It is true that video surveillance has become common in many cities in recent years. While I understand that critics may see this as an invasion of privacy, I believe that the benefits do outweigh the drawbacks.
There are two main reasons why people might disapprove of the use of video cameras in public places. The first objection is that these cameras invade our privacy, in the sense that we are constantly being watched by the authorities or by private security firms. Many people find this intrusive and feel that the recording of their movements is a form of state control that curtails their individual freedom. The second argument against the proliferation of CCTV cameras is that they are being used as an alternative to police officers patrolling the streets. If this is indeed happening, then it is unlikely that members of the public will feel safer.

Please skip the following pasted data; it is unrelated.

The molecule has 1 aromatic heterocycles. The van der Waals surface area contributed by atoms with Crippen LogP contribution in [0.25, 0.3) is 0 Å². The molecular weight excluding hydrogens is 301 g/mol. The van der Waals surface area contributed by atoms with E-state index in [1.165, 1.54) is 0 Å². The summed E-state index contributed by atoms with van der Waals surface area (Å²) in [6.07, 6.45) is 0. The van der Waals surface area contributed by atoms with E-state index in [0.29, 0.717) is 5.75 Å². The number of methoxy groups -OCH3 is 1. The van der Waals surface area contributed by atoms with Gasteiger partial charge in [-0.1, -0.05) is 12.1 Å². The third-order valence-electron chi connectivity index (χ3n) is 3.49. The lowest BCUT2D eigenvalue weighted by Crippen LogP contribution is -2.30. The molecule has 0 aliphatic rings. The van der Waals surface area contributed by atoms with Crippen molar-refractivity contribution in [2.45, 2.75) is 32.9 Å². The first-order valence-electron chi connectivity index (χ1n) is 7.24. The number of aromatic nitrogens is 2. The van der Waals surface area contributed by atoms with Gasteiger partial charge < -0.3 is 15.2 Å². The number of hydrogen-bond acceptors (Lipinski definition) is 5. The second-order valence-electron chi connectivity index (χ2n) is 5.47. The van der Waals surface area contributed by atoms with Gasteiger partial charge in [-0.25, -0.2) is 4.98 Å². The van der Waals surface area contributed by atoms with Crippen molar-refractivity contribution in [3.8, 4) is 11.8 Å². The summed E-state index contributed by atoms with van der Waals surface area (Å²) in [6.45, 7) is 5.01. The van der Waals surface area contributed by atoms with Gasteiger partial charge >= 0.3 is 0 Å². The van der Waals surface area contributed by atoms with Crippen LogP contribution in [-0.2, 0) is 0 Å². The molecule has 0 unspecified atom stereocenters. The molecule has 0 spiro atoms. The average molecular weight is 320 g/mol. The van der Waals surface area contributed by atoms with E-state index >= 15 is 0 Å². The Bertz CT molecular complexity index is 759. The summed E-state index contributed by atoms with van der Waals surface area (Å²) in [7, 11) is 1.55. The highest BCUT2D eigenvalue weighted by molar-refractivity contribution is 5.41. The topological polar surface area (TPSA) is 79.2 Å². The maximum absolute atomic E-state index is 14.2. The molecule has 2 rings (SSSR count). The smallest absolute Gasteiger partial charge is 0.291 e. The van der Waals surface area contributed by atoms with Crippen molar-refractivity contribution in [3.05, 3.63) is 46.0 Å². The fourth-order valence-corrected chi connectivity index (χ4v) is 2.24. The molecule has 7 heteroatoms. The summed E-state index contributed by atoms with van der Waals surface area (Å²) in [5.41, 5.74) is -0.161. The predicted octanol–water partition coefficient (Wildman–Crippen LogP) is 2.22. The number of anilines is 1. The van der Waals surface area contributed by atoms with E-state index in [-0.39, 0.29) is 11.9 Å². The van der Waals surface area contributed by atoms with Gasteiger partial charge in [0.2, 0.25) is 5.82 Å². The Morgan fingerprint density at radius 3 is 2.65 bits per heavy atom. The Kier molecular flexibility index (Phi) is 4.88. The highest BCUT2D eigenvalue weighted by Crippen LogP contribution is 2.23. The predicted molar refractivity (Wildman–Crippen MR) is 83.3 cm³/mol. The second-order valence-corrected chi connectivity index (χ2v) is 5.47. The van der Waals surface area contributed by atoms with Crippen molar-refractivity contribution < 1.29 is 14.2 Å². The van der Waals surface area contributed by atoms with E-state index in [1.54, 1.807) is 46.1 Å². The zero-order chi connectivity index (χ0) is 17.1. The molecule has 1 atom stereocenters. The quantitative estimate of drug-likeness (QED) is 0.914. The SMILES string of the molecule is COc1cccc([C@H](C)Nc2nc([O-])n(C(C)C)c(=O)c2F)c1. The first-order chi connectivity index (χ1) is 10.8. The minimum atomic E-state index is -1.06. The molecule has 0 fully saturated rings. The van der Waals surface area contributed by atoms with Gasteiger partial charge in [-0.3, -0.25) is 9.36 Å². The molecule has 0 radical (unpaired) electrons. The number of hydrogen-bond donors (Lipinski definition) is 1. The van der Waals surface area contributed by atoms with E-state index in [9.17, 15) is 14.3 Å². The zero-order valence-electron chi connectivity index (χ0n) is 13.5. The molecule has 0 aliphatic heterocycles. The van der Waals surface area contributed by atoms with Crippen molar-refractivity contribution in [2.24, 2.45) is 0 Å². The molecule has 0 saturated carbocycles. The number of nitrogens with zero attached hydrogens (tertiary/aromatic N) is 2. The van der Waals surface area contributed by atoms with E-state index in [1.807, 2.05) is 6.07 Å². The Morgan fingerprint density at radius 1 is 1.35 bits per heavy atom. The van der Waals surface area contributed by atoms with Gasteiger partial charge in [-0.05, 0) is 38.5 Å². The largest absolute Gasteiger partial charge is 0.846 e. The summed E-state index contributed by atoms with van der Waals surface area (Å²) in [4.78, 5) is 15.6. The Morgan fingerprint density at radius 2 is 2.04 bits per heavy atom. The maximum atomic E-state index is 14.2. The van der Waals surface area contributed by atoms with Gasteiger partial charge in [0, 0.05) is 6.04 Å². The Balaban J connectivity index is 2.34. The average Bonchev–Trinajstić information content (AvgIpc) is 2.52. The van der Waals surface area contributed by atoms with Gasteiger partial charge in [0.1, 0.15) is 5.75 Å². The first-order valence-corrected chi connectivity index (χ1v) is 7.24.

In spite of the drawbacks mentioned above, I believe that the use of video cameras to monitor public areas is a positive measure. The key objective of video surveillance is to deter criminals and to prevent crime. For example, petty criminals like shoplifters and pickpockets are less likely to operate in parts of cities where they know that they are being watched. At the same time, when crimes are committed, the police can use video evidence to catch and prosecute offenders. Therefore, in my view, video cameras offer valuable support to police officers, and they make cities safer for inhabitants, workers and visitors alike.
In conclusion, it seems to me that we gain more than we lose from the enhanced security that CCTV cameras bring to our cities.